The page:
Bucs scramble with Clayborn out for season
Tuesday is a day off for Tampa Bay Buccaneers players, but rest assured head coach Greg Schiano and general manager Mark Dominik will be working overtime to address the team’s latest injury issue.
On an afternoon the Buc defense delivered its best performance of the season Sunday, the unit would ultimately endure its biggest big blow of the year: the loss of defensive end and 2011 first-round pick Adrian Clayborn for the season with a right knee injury.
Head coach Greg Schiano confirmed the news on Monday, a day after his defense kept the clamps on Dallas quarterback Tony Romo in a 16-10 loss to the Cowboys.
“Adrian is going to have surgery. He’s done for the season,” Schiano said. “It’s probably going to be a couple of weeks before it happens. It’s certainly unfortunate for him and for the team. … I don’t know exactly what it is. It’s one of those three-letter deals.”
Clayborn was hurt during the fourth quarter, but the extent of his injury wasn’t known until Monday in Tampa: at least one torn ligament, which means the possibility of both his ACL and MCL. It’s hard to minimize the severity of the development for a defensive line that has now lost both its top two picks from last year to injury.
Second-round pick Da’quan Bowers suffered a torn Achilles tendon in May during an offseason workout, though he has been making excellent progress and could possibly return to action in a month.
In the meantime, the Bucs find themselves with a major hole to fill on what had been a much-improved defensive line this season. Clayborn led the team in sacks as a rookie with 7.5 and anchored the pass rush from the right side, teaming with left end Michael Bennett and tackles Gerald McCoy and Roy Miller.
Other than a defense-wide meltdown in the fourth quarter of a 41-34 loss to the Giants, the line has performed above expectations. It helped contain dangerously mobile Carolina quarterback Cam Newton in the season opener and hold the Panthers to 10 total rushing yards in a 16-10 victory. And the line was a big reason Romo struggled to get anything going Sunday, getting sacked four times and fumbling away the ball twice.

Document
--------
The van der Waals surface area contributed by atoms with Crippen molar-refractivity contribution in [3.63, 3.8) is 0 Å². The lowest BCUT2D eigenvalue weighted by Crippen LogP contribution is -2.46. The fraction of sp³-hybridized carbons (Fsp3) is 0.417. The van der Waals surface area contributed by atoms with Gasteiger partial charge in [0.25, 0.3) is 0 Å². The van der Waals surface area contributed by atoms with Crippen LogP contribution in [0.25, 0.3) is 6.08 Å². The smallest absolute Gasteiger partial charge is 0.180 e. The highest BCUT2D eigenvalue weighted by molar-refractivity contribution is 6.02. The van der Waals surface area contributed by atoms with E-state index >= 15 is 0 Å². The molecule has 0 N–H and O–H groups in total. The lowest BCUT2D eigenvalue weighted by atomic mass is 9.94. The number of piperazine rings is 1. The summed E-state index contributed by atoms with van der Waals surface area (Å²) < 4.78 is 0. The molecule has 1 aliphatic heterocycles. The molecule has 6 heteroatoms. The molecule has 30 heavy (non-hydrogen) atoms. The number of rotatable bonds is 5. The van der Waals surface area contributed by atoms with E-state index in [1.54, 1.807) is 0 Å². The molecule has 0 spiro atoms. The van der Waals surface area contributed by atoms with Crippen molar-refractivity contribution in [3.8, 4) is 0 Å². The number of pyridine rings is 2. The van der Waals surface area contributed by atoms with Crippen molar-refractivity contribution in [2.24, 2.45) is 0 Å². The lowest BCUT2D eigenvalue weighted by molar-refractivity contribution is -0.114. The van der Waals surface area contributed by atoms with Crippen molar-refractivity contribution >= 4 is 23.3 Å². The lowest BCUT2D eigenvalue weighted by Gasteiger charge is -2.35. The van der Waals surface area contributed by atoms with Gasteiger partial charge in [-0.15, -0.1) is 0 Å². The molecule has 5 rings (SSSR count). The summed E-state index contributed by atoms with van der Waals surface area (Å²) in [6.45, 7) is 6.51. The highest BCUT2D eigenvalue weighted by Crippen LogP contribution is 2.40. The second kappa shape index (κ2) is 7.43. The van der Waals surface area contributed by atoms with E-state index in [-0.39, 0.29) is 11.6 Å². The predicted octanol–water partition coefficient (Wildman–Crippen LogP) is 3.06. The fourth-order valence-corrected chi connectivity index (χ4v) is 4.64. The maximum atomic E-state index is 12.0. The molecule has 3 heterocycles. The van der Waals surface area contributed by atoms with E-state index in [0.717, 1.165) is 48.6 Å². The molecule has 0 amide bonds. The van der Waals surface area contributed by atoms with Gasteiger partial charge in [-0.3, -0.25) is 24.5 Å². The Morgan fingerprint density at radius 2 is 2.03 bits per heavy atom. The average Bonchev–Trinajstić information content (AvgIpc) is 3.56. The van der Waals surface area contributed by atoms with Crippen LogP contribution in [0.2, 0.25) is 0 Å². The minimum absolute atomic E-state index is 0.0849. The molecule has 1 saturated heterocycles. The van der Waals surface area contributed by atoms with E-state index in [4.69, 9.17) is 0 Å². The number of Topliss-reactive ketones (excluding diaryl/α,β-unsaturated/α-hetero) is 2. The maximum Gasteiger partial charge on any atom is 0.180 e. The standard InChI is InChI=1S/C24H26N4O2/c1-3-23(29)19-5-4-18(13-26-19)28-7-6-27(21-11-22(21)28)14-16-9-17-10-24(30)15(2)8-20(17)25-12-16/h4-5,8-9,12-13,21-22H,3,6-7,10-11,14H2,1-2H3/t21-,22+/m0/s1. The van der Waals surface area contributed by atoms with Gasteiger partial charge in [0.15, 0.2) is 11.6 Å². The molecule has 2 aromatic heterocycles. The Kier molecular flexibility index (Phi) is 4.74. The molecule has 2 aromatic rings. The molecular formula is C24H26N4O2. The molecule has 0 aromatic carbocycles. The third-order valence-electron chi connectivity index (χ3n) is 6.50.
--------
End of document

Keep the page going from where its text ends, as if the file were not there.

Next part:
Schiano put on his best game face in talking about the loss of Clayborn, but clearly this one threw the 1-2 Bucs for an unexpected loss of their own heading into another challenging contest Sunday with the Washington Redskins and multi-threat rookie quarterback Robert Griffin III coming to town.
“I look around the league and a lot of people have issues,” he said. “The team we’re playing this week has similar issues (with defensive end Adam Carriker and linebacker Brian Orakpo out of for the season with injuries). Look, it’s part of life in the NFL. It’s a bad part and unfortunately it’s people’s lives you’re talking about, the people who get injured. But it’s something you know going in and you have plans in place. And that’s what we have to do.”
It’s especially frustrating for the Bucs since McCoy, their No. 1 pick in 2010, missed much of last year and a substantial part of his rookie season due to torn biceps, and ex-Buc tackle Brian Price, a second-rounder in 2010, was plagued by injuries his first two seasons. Schiano isn’t certain yet what he and his staff will do to fill the void. But many options are on the table.